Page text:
I have told friends that my mistrust of the police comes legitimately. I grew up in Birmingham, Ala., during the 1960s, when the city became infamous for the brutal way that civil rights demonstrators were treated by policemen who used snarling dogs and pummeling blasts of water from fire hoses to disperse protesters. A 9-year-old classmate was one of the youngest demonstrators arrested.
Back then, black people saw the police as appendages of a racist judicial system that more often than not protected, rather than prosecuted, whites accused of harming African Americans. Today, many think the same thing about the white police officers in Ferguson, Mo., and Staten Island, N.Y., who killed unarmed black men and managed to avoid prosecution.
My family didn't even think about looking to the police for protection after the 16th Street Baptist Church was bombed by racists in 1963, killing four little girls, including an 11-year-old who attended my school. Instead, my father and other black men armed themselves, anticipating more violence.
On a train from Xi'an to Beijing, traveling 180 miles an hour as it cuts through air so polluted you can't see the tops of city skyscrapers, a female attendant mops the speeding car's floors between stops to keep the compartment tidy. Clean floors, dirty air. This is China in the 21st century.
Arriving in the People's Republic three weeks ago, I expected to learn a lot - and I did. Perhaps most important, I learned that President Obama is right to try to shift America's foreign policy focus to Asia. Unfortunately, our country's preoccupation with the Middle East since the 9/11 attacks won't allow us to put that perpetually roiling situation into perspective and move on.
Two months prior to my nine-day visit, sponsored by the Hong Kong-based China U.S. Exchange Foundation, a group of Chinese journalists visiting The Inquirer while making a similar tour of the United States expressed disappointment in Americans' lack of knowledge about their country. Now I understand what they meant.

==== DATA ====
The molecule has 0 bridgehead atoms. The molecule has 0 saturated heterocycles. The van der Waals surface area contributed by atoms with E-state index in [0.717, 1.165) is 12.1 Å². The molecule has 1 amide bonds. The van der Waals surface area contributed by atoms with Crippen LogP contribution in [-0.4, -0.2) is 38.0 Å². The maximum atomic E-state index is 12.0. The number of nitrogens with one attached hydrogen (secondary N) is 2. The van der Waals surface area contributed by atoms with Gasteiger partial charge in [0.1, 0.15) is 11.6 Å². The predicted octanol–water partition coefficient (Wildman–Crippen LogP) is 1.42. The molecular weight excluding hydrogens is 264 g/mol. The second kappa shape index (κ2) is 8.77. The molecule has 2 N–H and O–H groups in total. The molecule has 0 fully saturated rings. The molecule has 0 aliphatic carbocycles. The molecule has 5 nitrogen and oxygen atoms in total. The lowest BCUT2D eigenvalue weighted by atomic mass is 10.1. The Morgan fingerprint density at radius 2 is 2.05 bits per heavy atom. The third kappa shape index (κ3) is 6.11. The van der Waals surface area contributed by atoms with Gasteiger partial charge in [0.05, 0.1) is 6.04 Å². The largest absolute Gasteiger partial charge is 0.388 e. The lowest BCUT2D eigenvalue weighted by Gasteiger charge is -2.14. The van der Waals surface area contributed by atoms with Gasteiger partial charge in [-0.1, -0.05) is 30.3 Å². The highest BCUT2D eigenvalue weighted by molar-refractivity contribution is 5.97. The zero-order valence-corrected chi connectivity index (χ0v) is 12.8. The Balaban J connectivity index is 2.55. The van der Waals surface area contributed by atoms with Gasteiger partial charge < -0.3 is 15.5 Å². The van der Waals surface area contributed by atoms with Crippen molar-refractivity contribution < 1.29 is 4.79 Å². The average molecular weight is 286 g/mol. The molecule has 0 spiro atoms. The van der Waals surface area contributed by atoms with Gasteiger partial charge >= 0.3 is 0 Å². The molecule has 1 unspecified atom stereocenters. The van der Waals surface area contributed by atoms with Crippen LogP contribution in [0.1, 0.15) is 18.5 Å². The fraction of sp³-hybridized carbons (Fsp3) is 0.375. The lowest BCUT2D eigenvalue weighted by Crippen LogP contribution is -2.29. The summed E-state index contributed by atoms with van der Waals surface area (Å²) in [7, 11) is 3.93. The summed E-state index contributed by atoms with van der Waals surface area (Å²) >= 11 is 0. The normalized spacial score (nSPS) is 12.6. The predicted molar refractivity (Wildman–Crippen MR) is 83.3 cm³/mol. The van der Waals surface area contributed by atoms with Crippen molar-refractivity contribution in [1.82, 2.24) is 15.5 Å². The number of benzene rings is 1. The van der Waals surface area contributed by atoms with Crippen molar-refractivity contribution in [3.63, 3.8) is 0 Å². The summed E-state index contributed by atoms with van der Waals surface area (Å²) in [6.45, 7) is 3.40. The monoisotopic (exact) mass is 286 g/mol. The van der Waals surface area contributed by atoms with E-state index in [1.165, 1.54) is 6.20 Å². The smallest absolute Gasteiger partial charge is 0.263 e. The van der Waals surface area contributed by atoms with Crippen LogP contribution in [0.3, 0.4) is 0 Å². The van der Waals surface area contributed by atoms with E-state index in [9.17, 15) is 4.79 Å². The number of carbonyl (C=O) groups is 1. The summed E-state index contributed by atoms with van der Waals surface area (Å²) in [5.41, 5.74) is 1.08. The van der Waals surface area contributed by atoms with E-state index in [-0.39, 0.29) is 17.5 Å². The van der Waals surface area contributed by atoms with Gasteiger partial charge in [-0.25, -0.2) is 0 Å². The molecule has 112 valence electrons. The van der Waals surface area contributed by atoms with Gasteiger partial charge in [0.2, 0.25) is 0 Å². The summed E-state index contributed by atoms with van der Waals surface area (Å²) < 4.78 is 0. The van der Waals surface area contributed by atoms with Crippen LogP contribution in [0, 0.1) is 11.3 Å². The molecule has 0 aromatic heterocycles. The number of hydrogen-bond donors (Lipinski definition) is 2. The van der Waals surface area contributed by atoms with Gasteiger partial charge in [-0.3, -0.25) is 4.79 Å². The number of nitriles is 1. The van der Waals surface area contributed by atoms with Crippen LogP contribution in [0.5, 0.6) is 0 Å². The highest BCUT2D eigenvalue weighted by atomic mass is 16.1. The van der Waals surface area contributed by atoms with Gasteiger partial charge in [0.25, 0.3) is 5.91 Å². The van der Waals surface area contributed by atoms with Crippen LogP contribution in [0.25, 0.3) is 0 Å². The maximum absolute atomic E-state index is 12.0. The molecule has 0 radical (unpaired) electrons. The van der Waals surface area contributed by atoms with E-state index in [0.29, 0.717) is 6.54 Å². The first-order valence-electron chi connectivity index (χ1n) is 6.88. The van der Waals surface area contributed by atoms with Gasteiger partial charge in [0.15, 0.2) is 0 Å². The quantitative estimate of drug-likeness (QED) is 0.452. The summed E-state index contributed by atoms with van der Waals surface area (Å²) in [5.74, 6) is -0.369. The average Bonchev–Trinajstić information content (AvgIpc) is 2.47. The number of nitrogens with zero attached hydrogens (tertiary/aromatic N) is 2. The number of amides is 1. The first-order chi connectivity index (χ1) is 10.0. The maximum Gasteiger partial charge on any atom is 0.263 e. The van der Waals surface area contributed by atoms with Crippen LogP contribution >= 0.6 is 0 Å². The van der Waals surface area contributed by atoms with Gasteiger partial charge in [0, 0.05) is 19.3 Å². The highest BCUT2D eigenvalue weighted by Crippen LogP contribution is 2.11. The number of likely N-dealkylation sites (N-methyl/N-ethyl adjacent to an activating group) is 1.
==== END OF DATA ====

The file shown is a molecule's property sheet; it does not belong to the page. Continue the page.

Xi'an - The contrast couldn't be more pronounced between the metropolis of Xi'an, which, under the radar of most Americans, is trying to compete for business with California's Silicon Valley as a center of high-tech innovation and enterprise, and the little village of Da Ping, about 90 minutes away.
The fewer than 50 villagers typically pass the day quietly on their one road, which was mud until paved in recent years. They grow cabbages and potatoes in the rocky ground on the Huashan mountain range, but there is no industry, no jobs, so all the young people have moved away. The village is literally dying.
Meanwhile in Xi'an, China is building the country's top R&D center, which has been attracting some of the world's leading companies. Already, one area of the sprawling complex has been designated Samsung City. Xi'an itself is experiencing tremendous growth, and expects its population of more than 8 million to exceed 10 million by 2020.
There’s no mystery as to why City Council President Darrell Clarke used a sham consultant’s study to kill the proposed sale of municipally owned Philadelphia Gas Works to a private utility. It was an exercise in sheer power. Clarke wanted to put to rest any doubts about his power in City Hall.
You need nine votes on the 17-member Council to get anything done, but Clarke doesn’t have to worry about that. Rarely does any other Council member utter a peep in opposition to their president’s desires. They stood with him Monday as he announced Council wouldn’t even vote on the PGW sale proposal. Only afterwards did some admit they hadn’t read the consultant’s report Clarke offered as evidence that the offer by UIL Holdings Corp. to buy PGW for $1.86 billion should be rejected.
Talk about Congress voting on legislation its members didn’t take the time to read, Philadelphia’s City Council wouldn’t even take a vote. So if Clarke is the most powerful person in City Hall, what does that make Mayor Nutter? The PGW deal was his work, the result of an effort that took the better part of two years. But Clarke from the beginning showed his disdain for the proposal because he had not been included in its formulation.